Goody’s stores being converted to Gordmans discount chain


Houston-based Stage Stores Inc. (NYSE: SSI) has been in the process of converting its existing department stores, to its off-price Gordmans chain. Due to the success, the company recently announced that it plans to transition all stores, including Goody’s, to the off-price strategy.
The company currently operates 625 specialty department stores — under the Bealls, Goody’s, Palais Royal, Peebles and Stage brands — and 158 Gordmans. As of July 23, the company had planned to end fiscal year 2020 with 400 of its locations operating under the Gordmans brand.
Now, Stage Stores expects to be operating about 700 Gordmans off-price stores, predominantly in small markets, by the third quarter of fiscal 2020, according to a Sept. 17 press release. A limited number of stores could continue operating under their existing brands until their leases allow them to close, per the release. The company plans to close about 40 stores during fiscal 2020, which ends Feb. 2, 2021. As of July, the company planned to close between 55 and 60 stores in fiscal 2019.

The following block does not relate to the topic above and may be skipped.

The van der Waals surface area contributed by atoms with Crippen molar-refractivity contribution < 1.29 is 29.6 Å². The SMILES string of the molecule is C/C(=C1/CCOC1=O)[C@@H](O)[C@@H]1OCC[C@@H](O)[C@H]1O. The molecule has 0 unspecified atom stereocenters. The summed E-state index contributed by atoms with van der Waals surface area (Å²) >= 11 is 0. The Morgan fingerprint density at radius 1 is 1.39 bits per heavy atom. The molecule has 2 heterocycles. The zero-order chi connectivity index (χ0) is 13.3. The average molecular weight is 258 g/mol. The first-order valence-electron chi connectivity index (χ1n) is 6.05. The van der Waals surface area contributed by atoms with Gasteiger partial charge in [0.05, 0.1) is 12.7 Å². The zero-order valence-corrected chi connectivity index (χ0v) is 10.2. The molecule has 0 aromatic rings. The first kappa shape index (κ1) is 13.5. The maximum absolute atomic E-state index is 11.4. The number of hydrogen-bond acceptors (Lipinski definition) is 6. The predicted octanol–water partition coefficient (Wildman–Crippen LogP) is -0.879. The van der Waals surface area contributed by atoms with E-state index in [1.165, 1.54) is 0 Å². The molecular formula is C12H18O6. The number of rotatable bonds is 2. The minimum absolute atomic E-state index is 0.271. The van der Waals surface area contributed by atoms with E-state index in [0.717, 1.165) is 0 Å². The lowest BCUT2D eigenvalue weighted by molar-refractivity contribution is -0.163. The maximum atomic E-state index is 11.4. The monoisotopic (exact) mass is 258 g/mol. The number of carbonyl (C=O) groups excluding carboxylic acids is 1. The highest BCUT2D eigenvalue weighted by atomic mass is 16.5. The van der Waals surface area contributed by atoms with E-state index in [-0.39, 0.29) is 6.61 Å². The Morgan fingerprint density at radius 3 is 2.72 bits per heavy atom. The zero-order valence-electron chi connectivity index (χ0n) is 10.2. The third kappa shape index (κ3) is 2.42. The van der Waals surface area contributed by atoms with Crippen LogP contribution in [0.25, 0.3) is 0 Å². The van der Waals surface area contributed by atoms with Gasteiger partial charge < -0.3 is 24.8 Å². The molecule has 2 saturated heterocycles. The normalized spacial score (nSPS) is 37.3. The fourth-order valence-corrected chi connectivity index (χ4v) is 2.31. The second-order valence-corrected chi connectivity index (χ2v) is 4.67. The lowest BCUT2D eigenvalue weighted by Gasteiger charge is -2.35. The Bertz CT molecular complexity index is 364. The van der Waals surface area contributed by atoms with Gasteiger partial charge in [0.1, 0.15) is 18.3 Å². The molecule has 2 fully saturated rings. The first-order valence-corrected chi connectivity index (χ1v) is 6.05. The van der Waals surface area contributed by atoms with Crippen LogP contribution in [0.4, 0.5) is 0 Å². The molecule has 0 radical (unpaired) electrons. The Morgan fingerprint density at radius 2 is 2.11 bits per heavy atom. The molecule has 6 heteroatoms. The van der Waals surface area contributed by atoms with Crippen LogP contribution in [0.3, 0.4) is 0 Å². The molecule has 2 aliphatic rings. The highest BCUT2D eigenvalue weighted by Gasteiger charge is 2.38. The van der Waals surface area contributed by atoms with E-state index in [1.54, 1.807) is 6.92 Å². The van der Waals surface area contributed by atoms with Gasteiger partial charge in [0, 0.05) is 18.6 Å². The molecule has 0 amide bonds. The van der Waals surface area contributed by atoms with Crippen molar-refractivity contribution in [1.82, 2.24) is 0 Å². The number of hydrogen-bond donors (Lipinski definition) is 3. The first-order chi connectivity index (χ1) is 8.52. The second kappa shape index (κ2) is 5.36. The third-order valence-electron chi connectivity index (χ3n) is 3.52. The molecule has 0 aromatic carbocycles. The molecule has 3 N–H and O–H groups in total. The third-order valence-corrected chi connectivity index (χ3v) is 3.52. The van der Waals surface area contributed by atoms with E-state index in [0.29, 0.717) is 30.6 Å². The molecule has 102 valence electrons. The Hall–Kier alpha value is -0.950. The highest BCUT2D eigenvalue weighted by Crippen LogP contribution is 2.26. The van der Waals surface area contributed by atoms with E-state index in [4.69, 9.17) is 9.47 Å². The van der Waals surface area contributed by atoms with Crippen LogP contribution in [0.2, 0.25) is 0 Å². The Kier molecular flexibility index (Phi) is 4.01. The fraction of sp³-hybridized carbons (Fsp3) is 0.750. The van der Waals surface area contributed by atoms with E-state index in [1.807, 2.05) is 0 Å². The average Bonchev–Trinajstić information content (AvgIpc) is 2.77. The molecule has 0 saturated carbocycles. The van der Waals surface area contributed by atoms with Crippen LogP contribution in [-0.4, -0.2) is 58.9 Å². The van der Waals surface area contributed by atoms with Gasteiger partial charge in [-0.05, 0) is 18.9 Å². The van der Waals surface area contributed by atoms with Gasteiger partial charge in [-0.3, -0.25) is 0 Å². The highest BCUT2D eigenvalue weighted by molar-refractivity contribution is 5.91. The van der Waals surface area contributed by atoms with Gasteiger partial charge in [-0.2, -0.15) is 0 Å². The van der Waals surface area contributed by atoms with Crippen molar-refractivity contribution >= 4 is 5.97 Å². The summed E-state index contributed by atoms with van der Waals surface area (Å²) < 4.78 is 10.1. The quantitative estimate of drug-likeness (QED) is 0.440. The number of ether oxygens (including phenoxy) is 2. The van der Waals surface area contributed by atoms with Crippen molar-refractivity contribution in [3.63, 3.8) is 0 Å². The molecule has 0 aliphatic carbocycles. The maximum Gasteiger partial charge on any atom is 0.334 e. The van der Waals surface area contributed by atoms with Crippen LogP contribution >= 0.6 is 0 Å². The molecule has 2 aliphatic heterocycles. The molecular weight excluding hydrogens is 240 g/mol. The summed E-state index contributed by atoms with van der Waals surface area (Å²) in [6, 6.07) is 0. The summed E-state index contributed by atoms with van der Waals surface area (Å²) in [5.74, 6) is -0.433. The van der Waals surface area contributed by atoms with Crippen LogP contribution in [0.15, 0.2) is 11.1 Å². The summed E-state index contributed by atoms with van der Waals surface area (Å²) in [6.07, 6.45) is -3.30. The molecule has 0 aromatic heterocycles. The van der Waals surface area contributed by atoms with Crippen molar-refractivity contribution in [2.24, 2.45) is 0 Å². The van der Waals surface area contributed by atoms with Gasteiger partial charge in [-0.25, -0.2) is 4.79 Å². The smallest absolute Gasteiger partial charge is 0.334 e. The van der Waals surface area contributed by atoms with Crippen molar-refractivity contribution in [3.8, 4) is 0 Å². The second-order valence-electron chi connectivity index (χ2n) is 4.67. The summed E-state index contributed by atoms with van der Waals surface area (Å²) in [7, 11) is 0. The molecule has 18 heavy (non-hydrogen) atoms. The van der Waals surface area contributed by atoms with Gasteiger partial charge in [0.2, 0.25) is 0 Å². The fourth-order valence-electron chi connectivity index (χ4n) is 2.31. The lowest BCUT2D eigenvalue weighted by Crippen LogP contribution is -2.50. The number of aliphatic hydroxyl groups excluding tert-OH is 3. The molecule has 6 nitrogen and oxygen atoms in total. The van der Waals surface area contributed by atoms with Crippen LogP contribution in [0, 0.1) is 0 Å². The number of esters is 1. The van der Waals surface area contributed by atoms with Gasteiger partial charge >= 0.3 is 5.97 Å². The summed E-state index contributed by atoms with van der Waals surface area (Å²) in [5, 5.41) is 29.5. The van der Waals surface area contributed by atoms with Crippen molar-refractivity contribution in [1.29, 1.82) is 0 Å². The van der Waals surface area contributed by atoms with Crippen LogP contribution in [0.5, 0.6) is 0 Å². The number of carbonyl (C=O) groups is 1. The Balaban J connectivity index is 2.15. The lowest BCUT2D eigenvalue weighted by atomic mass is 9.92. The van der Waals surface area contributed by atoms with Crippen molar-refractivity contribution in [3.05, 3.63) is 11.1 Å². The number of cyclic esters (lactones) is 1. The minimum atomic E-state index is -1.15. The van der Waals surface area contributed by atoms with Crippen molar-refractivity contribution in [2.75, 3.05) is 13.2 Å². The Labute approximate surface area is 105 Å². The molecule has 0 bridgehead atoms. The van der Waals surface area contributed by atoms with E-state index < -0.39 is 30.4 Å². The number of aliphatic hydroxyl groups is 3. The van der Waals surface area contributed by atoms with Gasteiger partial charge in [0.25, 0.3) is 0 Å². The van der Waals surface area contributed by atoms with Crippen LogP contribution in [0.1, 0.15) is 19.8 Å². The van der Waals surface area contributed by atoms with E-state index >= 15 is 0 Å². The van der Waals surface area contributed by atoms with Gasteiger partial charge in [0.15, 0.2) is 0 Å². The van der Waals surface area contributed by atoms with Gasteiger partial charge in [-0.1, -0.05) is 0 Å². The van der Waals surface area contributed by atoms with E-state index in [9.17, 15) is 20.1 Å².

“We are excited about our future as we fully transition to an off-price business model,” Stage Stores CEO Michael Glazer said in the release. “Since 2018, we have converted 98 department stores to off-price, including 17 small-market conversions which are grand opening today in Michigan, Pennsylvania, Ohio, Kentuck and Tennessee. Compared to their performance as a department store, off-price conversions have consistently delivered higher sales with less inventory, similar retail margins, and lower (selling, general and administrative expenses). Additionally, with the success of our recent tests of lower-cost conversions, we are able to execute our fiscal 2020 conversion strategy while maintaining our capital spend in line with fiscal years 2018 and 2019.”
Each store conversion used to cost about $125,000, according to Stage Stores’ 2018 annual report filed with the U.S. Securities and Exchange Commission. As of July, “contributions from (Stage’s) landlord partners and value engineering” had reduced that figure to about $80,000 per store, and the company planned to test a conversion strategy costing just $40,000 per store in September. That allowed Stage Stores to lower its capital expenditure guidance for 2019 to $30 million.